Today I have posted in full from Hansard a speech on military matters by Tobias Ellwood, who is my local MP. He seems to know a thing or two about military matters
I pay tribute to the hon. Member for Plymouth, Sutton (Linda Gilroy) for her commitment to Devonport. Unfortunately, such is the state of the Navy that there is competition between the three main service bases as to which will remain intact. That is a debate for another day, but the hon. Lady spoke about her constituency with commitment and intellect.
We have had a frank, open and educational debate, which has rightly focused on Iraq and Afghanistan, as those are the areas in which we are heavily involved. The backdrop to the debate is the Prime Minister's comment on board HMS Albion on Friday 12 January:
"Britain has to choose whether to be on the front line of the global fight against terrorism or to retreat to a peacekeeping role."
Perhaps we should mention that choice to our NATO allies. We have committed more than 7,000 troops to Iraq and 5,700 to Afghanistan. Unfortunately, however, the Prime Minister's words stand in stark contrast to our military capability because, since 1997, there has been a dramatic fall in the size of our Army, Navy and Air Force and the procurement process has changed drastically: the number of aircraft carriers has been cut from three to two; the number of T-45 destroyers from 12 to six; the number of infantry regiments from 40 to 36; and the number of Eurofighters has been reduced, too. Will the Minister make a commitment to maintain the Red Arrows, as there is a shadow hanging over the pride and joy of the British skies? Will he assure the nation that there is a future for that important asset in his winding-up speech? There has been a great deal of discussion about the procurement process and its effect on equipment, notably the Snatch Land Rovers, which are inadequate in both Afghanistan and Iraq, so perhaps the Minister would be gracious enough to comment on that, too.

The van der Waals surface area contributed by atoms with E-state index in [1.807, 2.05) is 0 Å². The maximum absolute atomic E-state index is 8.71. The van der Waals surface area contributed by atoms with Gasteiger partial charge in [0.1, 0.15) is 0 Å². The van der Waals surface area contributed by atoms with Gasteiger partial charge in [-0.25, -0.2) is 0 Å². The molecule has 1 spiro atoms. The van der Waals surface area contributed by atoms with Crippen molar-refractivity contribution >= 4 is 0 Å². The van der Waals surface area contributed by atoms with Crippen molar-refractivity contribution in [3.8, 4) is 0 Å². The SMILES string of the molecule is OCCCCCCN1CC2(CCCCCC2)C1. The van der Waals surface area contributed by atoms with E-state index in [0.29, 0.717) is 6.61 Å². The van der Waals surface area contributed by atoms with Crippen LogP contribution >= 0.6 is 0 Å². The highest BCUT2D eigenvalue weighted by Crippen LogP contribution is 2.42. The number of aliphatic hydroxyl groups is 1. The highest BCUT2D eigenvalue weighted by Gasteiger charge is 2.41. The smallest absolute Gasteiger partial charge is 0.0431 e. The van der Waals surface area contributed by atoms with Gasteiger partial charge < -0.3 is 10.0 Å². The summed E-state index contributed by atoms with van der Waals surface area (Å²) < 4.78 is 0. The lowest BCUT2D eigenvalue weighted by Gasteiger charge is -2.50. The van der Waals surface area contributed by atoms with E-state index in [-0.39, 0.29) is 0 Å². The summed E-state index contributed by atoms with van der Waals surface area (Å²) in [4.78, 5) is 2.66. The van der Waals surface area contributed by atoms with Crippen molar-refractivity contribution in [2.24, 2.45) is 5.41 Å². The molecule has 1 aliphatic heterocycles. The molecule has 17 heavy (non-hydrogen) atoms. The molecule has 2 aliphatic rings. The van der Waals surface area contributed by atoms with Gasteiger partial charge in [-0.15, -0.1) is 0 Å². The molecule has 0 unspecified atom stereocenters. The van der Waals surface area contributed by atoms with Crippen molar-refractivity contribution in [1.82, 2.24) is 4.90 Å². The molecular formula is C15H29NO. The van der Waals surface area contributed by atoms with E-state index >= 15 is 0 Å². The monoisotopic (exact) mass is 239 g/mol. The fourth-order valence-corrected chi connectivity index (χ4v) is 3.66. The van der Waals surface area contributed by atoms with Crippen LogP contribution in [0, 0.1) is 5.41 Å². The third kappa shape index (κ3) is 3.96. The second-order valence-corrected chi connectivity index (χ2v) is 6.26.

We are approaching the fourth anniversary of the invasion of Iraq, and I am afraid that I do not agree with the glossy picture that has been painted in an effort to suggest that things are going well. I am pleased that General Dannatt was able to expose the reality of the situation, because only three of the 18 provinces in Iraq have been handed over to Iraqi control. Depending on which figures one uses, about 600,000 people have been killed since the 2003 invasion, and an average of 3,500 individuals are killed every month, according to a recent UN report. In fact, Baghdad has built a second morgue that can accept 250 bodies a day. That is the state of affairs in Iraq: we face civil war, so we must address the problem.
I have said many times that I never supported the war itself, which was a distraction from the real concern—Afghanistan. However, we are where we are. We have heard important voices such as Carne Ross, the former first secretary of the British delegation to the UN, who testified to the Butler inquiry that there were no weapons of mass destruction. We heard, too, from 52 diplomats, including former ambassadors to Baghdad and Tel Aviv, who questioned the Government's middle east policy, which has caused us to endure many problems. A fundamental flaw in our ability to deal with Iraq stemmed from the fact that the previous Secretary of State for International Development, the right hon. Member for Birmingham, Ladywood (Clare Short), refused to participate in post-conflict work. We therefore missed the opportunity to win over hearts and minds and begin work on the reconstruction projects that were very much needed in the first few months after the main conflict.